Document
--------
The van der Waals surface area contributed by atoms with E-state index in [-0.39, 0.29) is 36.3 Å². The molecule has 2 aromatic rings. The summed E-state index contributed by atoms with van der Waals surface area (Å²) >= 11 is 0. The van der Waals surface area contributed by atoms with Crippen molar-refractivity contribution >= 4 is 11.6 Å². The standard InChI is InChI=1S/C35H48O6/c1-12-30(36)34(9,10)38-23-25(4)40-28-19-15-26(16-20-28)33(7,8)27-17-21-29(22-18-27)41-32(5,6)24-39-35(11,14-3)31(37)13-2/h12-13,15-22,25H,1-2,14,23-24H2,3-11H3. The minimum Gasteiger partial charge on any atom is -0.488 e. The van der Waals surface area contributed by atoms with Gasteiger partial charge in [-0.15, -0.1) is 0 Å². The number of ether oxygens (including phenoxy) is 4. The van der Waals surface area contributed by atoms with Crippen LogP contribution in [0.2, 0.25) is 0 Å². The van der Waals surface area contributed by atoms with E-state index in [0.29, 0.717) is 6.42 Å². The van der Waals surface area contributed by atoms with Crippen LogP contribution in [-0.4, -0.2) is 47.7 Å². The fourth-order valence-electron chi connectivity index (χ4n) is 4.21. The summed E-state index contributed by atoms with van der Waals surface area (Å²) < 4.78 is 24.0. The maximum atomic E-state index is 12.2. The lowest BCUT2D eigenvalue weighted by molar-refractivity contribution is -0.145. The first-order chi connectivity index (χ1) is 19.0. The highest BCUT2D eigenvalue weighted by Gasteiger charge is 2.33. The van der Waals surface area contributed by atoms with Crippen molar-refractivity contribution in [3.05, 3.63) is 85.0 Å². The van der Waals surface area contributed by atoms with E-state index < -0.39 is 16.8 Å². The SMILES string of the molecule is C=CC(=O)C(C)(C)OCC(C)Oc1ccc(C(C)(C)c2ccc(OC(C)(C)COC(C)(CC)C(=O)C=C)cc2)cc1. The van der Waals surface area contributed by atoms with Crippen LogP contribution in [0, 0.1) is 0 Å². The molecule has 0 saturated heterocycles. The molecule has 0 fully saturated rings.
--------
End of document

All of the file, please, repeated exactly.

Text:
The van der Waals surface area contributed by atoms with E-state index in [-0.39, 0.29) is 36.3 Å². The molecule has 2 aromatic rings. The summed E-state index contributed by atoms with van der Waals surface area (Å²) >= 11 is 0. The van der Waals surface area contributed by atoms with Crippen molar-refractivity contribution >= 4 is 11.6 Å². The standard InChI is InChI=1S/C35H48O6/c1-12-30(36)34(9,10)38-23-25(4)40-28-19-15-26(16-20-28)33(7,8)27-17-21-29(22-18-27)41-32(5,6)24-39-35(11,14-3)31(37)13-2/h12-13,15-22,25H,1-2,14,23-24H2,3-11H3. The minimum Gasteiger partial charge on any atom is -0.488 e. The van der Waals surface area contributed by atoms with Gasteiger partial charge in [-0.15, -0.1) is 0 Å². The number of ether oxygens (including phenoxy) is 4. The van der Waals surface area contributed by atoms with Crippen LogP contribution in [0.2, 0.25) is 0 Å². The van der Waals surface area contributed by atoms with E-state index in [0.29, 0.717) is 6.42 Å². The van der Waals surface area contributed by atoms with Crippen LogP contribution in [-0.4, -0.2) is 47.7 Å². The fourth-order valence-electron chi connectivity index (χ4n) is 4.21. The summed E-state index contributed by atoms with van der Waals surface area (Å²) < 4.78 is 24.0. The maximum atomic E-state index is 12.2. The lowest BCUT2D eigenvalue weighted by molar-refractivity contribution is -0.145. The first-order chi connectivity index (χ1) is 19.0. The highest BCUT2D eigenvalue weighted by Gasteiger charge is 2.33. The van der Waals surface area contributed by atoms with Crippen molar-refractivity contribution in [3.05, 3.63) is 85.0 Å². The van der Waals surface area contributed by atoms with E-state index < -0.39 is 16.8 Å². The SMILES string of the molecule is C=CC(=O)C(C)(C)OCC(C)Oc1ccc(C(C)(C)c2ccc(OC(C)(C)COC(C)(CC)C(=O)C=C)cc2)cc1. The van der Waals surface area contributed by atoms with Crippen LogP contribution in [0, 0.1) is 0 Å². The molecule has 0 saturated heterocycles. The molecule has 0 fully saturated rings.